With unemployment approaching 10% nationally, consumer demand remains weak. The job gains of the last quarter or so are encouraging, but not enough to offset the fact that the country has well over eight million fewer jobs than it had before the recession officially began in 2007, according to the U.S. Bureau of Labor Statistics. Obviously, “consumer confidence” is something of a misnomer at this point. As long as consumers continue to hoard what they have, rather than save, invest, or spend, it is inevitable that businesses follow suit to some degree.
Citizens’ anger over the disparity between Wall Street bottom lines and their own financial hardships is certainly justified, made worse by the level of government spending in efforts to turn the recession around. Perhaps borne of a sense of helplessness, a number of very vocal groups – most notably, the Tea Party organizations – are calling for dramatic cutbacks in government activity and corresponding spending, and a significant percentage of citizens are taking up the cry, essentially blaming the attempted cure for the disease.
In Franklin Delano Roosevelt’s inaugural address in 1932, he said, “The only thing we have to fear is fear itself—nameless, unreasoning, unjustified terror which paralyzes needed efforts to convert retreat into advance.” Ironically enough, when the nation began to emerge from the Great Depression, Roosevelt – like the current administration – came under tremendous pressure from a fearful electorate to cut back on the programs that had been implemented to turn the nation’s economy around, thereby reducing the tremendous debt which those programs had caused. Ultimately, he succumbed to that pressure, and a rigorous austerity campaign was instituted across the board. Rather than improve the situation, however, in 1937, the country fell into a deep recession; not as severe as the Depression itself, but still bad enough to threaten a return to the horrors of the early 1930s.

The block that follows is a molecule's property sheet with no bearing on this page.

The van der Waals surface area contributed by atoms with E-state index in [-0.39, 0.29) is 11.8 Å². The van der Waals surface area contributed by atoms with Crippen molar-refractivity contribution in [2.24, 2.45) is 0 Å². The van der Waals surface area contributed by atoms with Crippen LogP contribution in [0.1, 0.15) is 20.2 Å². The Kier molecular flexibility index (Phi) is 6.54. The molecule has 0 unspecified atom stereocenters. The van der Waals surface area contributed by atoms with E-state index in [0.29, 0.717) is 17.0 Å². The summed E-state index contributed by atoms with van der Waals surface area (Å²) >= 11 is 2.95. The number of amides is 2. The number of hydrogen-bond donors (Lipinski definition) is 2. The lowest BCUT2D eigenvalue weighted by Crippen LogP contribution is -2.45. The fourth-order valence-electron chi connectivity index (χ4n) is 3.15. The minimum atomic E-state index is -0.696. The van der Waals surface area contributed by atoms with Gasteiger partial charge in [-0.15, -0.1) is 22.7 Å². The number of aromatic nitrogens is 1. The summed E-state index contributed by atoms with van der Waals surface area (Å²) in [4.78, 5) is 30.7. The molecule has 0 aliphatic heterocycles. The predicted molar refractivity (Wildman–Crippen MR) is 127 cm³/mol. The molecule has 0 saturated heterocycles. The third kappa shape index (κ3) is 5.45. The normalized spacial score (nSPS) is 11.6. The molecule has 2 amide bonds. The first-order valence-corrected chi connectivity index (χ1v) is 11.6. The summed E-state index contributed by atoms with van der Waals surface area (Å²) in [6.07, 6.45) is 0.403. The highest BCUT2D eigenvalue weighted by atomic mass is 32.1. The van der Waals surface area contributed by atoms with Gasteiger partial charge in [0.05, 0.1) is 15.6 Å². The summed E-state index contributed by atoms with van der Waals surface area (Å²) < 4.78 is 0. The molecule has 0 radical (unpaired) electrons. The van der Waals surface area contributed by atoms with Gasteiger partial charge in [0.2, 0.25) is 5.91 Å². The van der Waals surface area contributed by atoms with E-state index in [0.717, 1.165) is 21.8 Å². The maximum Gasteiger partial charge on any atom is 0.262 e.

The question we must ask ourselves is whether history is likely to repeat itself this time around, and whether we are able (and willing) to learn from history’s lessons. Certainly, there are mechanisms in place nowadays that didn’t exist before the Great Depression, designed as fail-safes against a repeat of such a dramatic fall. However, the sheer scale of our modern economy, along with the complexity inherent in a now globally-interconnected economic structure, renders much of that machinery inadequate. For all our efforts to protect ourselves from economic meltdowns, we have come dangerously close, and aren’t out of danger yet.
Perhaps it is time for us to put logic ahead of fear, and to assign our loyalties to the well-being of our country, rather than to an allegiance to a party or ideology. If our focus remains upon ideological purity and our efforts upon “winning” by making those with whom we disagree lose, we could well experience economic devastation that dwarfs that we experienced during the Great Depression. At no time since have Roosevelt’s words been truer. The only way to move beyond our fear is to set aside our efforts to assign blame for political advantage, to commit to rebuilding the world’s most affluent economy, and to see that the recovery isn’t limited to spreadsheets and stock tickers. The economy is founded upon a system of interdependence, and neither Wall Street nor Main Street can thrive while the other founders. And despite what the most partisan elements in both parties would have us believe, the same holds true in our system of governance. When proponents of one or the other ideology holds absolute sway, our nation suffers. It is only by working together in an atmosphere of compromise, with each side willing to give ground, that we can hope to realize the goal of effective governance so essential to a thriving society.